First, a crackle like small fireworks as charges detonated, then a series of deep explosions and flashes of lightning inside the Schwind Building on Saturday morning as it shuddered, twisted, and collapsed nearly straight down.
The 7:15 a.m. building implosion using 50 pounds of dynamite was the end to months of planning, but it will ultimately lead to student housing on the footprint of what was once the Dayton Daily News.
When the $22 million student housing is completed in fall 2014, the historic 1908 bank-like building at the corner of Fourth and Ludlow streets will be all that remains on the site of the newspaper business begun by two-time Ohio Gov. James M. Cox. Newspaper offices now reside at 1611 S. Main St.
Only the 1908 building, which for a century was the workplace for generations of newspaper employees, will be preserved and renovated as part of the new complex.
The 12-story Schwind Building, 27 S. Ludlow, had a legacy of its own. Built in 1913 and home to the Moraine Embassy restaurant, it was long a favorite tavern and eatery for newspaper employees, public officials and downtown workers.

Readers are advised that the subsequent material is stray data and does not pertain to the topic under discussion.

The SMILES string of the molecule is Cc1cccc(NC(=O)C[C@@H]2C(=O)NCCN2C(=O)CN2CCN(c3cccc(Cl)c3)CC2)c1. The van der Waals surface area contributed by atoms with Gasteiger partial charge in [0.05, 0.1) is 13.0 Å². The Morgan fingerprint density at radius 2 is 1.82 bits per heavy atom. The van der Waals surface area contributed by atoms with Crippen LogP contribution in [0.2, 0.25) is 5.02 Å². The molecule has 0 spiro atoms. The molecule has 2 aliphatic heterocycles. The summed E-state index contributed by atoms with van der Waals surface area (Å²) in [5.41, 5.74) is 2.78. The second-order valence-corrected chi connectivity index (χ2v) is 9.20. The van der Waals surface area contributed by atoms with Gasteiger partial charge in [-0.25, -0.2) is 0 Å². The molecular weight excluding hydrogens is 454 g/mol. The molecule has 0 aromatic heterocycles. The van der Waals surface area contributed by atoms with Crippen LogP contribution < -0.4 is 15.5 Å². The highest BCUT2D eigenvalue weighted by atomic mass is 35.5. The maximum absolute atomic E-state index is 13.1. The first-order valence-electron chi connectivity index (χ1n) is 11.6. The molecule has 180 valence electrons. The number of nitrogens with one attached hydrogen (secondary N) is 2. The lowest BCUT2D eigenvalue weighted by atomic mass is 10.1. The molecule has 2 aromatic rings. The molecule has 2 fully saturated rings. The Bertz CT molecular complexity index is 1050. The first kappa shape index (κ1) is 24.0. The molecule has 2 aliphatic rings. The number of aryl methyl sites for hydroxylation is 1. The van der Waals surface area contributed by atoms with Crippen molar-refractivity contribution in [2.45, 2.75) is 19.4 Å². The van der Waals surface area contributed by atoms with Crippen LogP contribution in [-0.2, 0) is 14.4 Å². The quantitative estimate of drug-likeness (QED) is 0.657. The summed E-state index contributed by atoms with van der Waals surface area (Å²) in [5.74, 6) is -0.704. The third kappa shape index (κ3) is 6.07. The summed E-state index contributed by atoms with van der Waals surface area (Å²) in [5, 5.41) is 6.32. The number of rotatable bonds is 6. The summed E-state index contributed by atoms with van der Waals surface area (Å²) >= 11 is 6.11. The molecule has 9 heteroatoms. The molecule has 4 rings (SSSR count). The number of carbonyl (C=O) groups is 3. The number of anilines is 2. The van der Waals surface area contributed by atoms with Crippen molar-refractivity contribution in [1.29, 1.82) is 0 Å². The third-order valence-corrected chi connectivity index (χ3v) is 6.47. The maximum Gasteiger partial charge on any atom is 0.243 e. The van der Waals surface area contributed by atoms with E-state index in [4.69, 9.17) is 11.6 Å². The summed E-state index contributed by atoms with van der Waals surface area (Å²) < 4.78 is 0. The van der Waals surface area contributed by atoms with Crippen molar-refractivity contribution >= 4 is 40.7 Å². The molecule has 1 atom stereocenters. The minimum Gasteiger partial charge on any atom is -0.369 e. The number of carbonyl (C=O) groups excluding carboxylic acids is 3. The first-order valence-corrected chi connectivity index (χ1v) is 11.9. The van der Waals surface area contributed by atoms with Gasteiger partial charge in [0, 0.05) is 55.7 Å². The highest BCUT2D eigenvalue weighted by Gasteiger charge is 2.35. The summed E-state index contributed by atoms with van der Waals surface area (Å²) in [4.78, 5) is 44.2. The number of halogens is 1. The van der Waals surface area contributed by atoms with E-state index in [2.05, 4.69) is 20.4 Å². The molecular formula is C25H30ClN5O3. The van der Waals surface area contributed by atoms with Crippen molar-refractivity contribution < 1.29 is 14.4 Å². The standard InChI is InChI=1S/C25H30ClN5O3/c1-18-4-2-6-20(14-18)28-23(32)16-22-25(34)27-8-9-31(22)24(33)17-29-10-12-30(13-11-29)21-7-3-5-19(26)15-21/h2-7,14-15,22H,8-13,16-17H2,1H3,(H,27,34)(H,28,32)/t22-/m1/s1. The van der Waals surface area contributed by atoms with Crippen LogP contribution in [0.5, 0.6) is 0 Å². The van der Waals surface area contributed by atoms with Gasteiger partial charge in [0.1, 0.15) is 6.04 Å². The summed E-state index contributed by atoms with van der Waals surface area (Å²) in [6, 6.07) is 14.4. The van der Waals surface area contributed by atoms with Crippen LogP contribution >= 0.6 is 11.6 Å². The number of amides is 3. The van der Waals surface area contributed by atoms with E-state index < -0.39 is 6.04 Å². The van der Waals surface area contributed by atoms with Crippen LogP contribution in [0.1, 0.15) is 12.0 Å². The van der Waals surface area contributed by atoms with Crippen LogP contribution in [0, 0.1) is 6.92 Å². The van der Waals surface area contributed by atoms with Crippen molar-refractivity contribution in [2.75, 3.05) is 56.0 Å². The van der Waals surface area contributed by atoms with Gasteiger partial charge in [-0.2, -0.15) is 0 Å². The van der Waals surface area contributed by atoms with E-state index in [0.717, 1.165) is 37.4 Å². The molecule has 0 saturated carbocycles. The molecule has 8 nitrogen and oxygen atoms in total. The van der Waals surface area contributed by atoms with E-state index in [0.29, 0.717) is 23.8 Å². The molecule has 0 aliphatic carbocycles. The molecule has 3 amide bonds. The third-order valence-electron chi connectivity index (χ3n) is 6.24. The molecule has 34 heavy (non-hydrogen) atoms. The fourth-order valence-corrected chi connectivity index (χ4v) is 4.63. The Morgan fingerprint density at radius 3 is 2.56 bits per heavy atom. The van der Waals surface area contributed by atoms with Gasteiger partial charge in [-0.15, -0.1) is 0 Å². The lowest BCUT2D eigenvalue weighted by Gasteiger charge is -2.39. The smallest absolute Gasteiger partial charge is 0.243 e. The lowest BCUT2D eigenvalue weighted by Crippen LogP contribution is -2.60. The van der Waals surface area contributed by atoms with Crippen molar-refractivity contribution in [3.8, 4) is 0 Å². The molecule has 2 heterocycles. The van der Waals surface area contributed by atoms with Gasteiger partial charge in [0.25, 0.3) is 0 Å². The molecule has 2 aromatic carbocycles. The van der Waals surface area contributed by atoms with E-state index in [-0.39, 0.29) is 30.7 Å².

The pressrooms to the west and the large 1950s newspaper office building are also being demolished. In their place will be the Student Suites’ five-story, U-shaped, 200-apartment building wrapped around a courtyard. A 93-space parking lot will remain. Demolition should be complete by December.
On Monday morning, workers will be at the site with heavy equipment to continue the work, hauling away debris and beginning demolition of the newer portions of the former Dayton Daily News building.
“It went really well,” Scott Wells, senior project manager for contractor Steve Rauch Inc. said after the implosion. “We didn’t have nearly the debris in the street we thought we would. I was happy with how it came down.”
Wells said the only unplanned result was minor damage to a stairwell at the Grand Hotel, which should be easily fixed. The Dayton Daily News building appeared nearly untouched, with some debris from the implosion landing on the roof. A large cloud of white dust rose from the implosion and grew to perhaps 20 stories, but cleared quickly.
The last major implosion downtown occurred in November 1999 when the former Rike’s department store was brought down to make room for the Schuster Performing Arts Center.
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